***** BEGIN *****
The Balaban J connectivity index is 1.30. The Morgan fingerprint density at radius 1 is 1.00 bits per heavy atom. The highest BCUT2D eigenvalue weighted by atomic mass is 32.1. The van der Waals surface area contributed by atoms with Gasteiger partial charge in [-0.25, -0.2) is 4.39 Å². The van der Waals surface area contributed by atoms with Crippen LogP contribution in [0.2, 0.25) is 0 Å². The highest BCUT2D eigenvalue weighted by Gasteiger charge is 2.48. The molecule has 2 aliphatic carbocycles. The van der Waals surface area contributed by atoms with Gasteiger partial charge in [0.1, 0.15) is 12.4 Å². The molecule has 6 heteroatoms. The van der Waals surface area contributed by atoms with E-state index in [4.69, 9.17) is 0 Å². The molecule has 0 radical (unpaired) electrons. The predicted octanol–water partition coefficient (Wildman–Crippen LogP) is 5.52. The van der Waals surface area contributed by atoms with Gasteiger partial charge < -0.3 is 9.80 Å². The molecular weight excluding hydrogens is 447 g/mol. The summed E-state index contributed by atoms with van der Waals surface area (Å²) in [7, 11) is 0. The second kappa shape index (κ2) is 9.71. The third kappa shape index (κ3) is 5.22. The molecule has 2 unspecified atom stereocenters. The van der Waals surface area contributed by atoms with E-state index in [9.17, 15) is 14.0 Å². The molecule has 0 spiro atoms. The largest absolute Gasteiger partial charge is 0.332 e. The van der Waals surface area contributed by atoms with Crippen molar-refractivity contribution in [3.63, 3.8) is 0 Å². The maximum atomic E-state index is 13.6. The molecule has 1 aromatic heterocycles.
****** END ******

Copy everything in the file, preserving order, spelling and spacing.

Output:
The Balaban J connectivity index is 1.30. The Morgan fingerprint density at radius 1 is 1.00 bits per heavy atom. The highest BCUT2D eigenvalue weighted by atomic mass is 32.1. The van der Waals surface area contributed by atoms with Gasteiger partial charge in [-0.25, -0.2) is 4.39 Å². The van der Waals surface area contributed by atoms with Crippen LogP contribution in [0.2, 0.25) is 0 Å². The highest BCUT2D eigenvalue weighted by Gasteiger charge is 2.48. The molecule has 2 aliphatic carbocycles. The van der Waals surface area contributed by atoms with Gasteiger partial charge in [0.1, 0.15) is 12.4 Å². The molecule has 6 heteroatoms. The van der Waals surface area contributed by atoms with E-state index in [4.69, 9.17) is 0 Å². The molecule has 0 radical (unpaired) electrons. The predicted octanol–water partition coefficient (Wildman–Crippen LogP) is 5.52. The van der Waals surface area contributed by atoms with Gasteiger partial charge < -0.3 is 9.80 Å². The molecular weight excluding hydrogens is 447 g/mol. The summed E-state index contributed by atoms with van der Waals surface area (Å²) in [7, 11) is 0. The second kappa shape index (κ2) is 9.71. The third kappa shape index (κ3) is 5.22. The molecule has 2 unspecified atom stereocenters. The van der Waals surface area contributed by atoms with E-state index in [9.17, 15) is 14.0 Å². The molecule has 0 spiro atoms. The largest absolute Gasteiger partial charge is 0.332 e. The van der Waals surface area contributed by atoms with Crippen molar-refractivity contribution in [3.63, 3.8) is 0 Å². The maximum atomic E-state index is 13.6. The molecule has 1 aromatic heterocycles.